the first snow

I couldn’t sleep last night. The wind howled and the bones of my apartment creaked against the gusts that blew through town.

I lay in bed, waiting for my alarm to go off and I heard that old familiar sound of metal scraping pavement as my neighbor got out his shovel.

Snow. And probably ice.

As the sun rose, I pressed my face against the pane, fogging up the glass with my hot breath, looking out at the snow-capped chimneys,  just as I had done hundreds of times before. There I was, wearing  inside-out-backwards pajamas, ready for crunchy-snowman-snow, feeling the cold linoleum on my bare feet.

And then I was flying home to Cleveland after my first winter abroad, seeing the neighborhoods dusted with white, twinkling from above in the pressurized airplane cabin.

And then I was waking up to a blizzard in Luxembourg, discovering old rusty sleds in the basement, drinking hot coffee and pulling apart flaky croissants.

And then I was here, listening to the gas heater rattle around, eating thick slices of sourdough bread with homemade pumpkin butter, swaying to old, scratchy records.

“I am younger at the first snow. When I see it, suddenly, all little and white and moving, then I am in love again and very young and I believe in everything.” – Anne Sexton



Well, this lady is officially living in a new city. I made the move last Friday and have been spending the week getting acquainted with my new job, new home and new neighborhood!

One thing I’m super excited about? Pistacia Vera,  a dessert heaven, home to beautiful macaroons.

And I love macaroons.

When I lived in Luxembourg, famed Parisan macaroon atelier Laduree opened a shop in the city. It took everything in my being to not spend entire paychecks on those tasty little French cookies. Specifically those of the salty caramel variety.


(These macaroons lasted only mere moments after this picture was taken)

we put our feet just where they had, had to go

On Sunday night, in a moment of impulse, I bought a ticket to see Beirut at the House of Blues. And it was so wonderful.

You know how you get obsessed with a song, or a band, listen to them everyday for a month before retiring them away for a while? And then, whenever you listen to them, as if by magic, you’re transported back to that time in your life when that music was so important?

(from here)

For me, Beirut takes me back to Europe, the early days. The days of small French apartments, salty sea air, bikes and two euro bottles of cheap champagne…of drafty castles, French housekeepers, brown German bread, and iambic-pentameter Luxembourgish.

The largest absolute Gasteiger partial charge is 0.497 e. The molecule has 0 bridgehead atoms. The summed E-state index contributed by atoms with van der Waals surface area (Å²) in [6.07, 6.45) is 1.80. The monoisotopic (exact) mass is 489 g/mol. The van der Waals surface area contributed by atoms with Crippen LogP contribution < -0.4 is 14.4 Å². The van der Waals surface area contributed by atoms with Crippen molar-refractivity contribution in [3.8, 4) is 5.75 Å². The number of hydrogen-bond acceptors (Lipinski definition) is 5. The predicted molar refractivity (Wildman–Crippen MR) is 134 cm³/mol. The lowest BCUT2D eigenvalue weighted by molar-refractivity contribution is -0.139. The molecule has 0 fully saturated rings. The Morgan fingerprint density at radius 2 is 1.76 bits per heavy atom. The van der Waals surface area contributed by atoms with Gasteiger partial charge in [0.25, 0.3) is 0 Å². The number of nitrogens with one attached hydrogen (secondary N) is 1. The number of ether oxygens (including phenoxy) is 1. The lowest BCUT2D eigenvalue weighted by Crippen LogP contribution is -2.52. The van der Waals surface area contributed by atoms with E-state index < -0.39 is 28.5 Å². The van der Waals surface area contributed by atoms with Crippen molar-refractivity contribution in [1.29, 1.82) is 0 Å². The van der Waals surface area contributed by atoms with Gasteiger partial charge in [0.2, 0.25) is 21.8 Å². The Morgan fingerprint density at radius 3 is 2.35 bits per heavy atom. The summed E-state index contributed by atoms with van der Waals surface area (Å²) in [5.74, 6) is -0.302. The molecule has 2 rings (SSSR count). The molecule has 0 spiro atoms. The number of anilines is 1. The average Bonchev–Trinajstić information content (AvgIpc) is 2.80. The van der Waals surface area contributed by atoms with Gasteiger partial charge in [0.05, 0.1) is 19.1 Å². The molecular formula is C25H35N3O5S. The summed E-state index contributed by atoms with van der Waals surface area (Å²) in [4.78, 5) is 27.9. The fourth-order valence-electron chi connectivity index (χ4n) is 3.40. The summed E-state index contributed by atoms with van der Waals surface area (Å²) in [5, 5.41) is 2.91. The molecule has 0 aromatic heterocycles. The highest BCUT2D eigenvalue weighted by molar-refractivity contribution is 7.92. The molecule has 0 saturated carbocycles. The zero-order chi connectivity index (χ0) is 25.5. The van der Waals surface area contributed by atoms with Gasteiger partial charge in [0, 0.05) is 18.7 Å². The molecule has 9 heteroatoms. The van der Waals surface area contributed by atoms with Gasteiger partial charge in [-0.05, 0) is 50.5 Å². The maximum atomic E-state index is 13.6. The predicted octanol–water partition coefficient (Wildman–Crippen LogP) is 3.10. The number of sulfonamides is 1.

And mostly, of trains, and watching the countryside pass by. Beirut was the band I would listen to, en route, feeling that rush of new adventure, of forward movement, speeding into the unknown.


I blame it on France. Currently, in my room, there is an over flowing box filled with scarves. If you’ve ever visited France, you know that this is a wardrobe staple. Heck, all French stereotypes, from the stripped shirted mime to any francophile SNL skit, are dressed in scarves.

My only problem has been figuring out how to wear them. My colleagues always had this effortless way about their scarves, whereas mine always felt like a one-note tune. I’ve always just thrown them around my neck, but in reality, there are hundreds of ways to show off your écharpe.

And this is why I LOVE this video. What a fun way to get those creative scarf juices flowing!

tu me manque

I’ve been home for a little over three months. I can’t hardly believe it – three. months.


Home Sweet Home

While I still feel a bit ‘fish out of water’, there are so many things I love about home…but here are also things I miss about lovely, little Luxembourg.

In no particular order:

1. driving the 7km to France to buy good French bread (strange, but true)

2. creme de marron (aka sweet chestnut paste…trust me on this one)

3. quiet, introspective moments on the train

4. speaking French

5. the flea market that would appear in my little town twice a year

6. sipping wine on cobblestone streets at 1 in the afternoon on a Saturday

7. peony season

8.mes bons amis

9. the weekly market where I would buy a loaf of good brown german bread, talk with my friend at the Greek stand, and on a good day, come home with fresh flowers

10. hot, mulled wine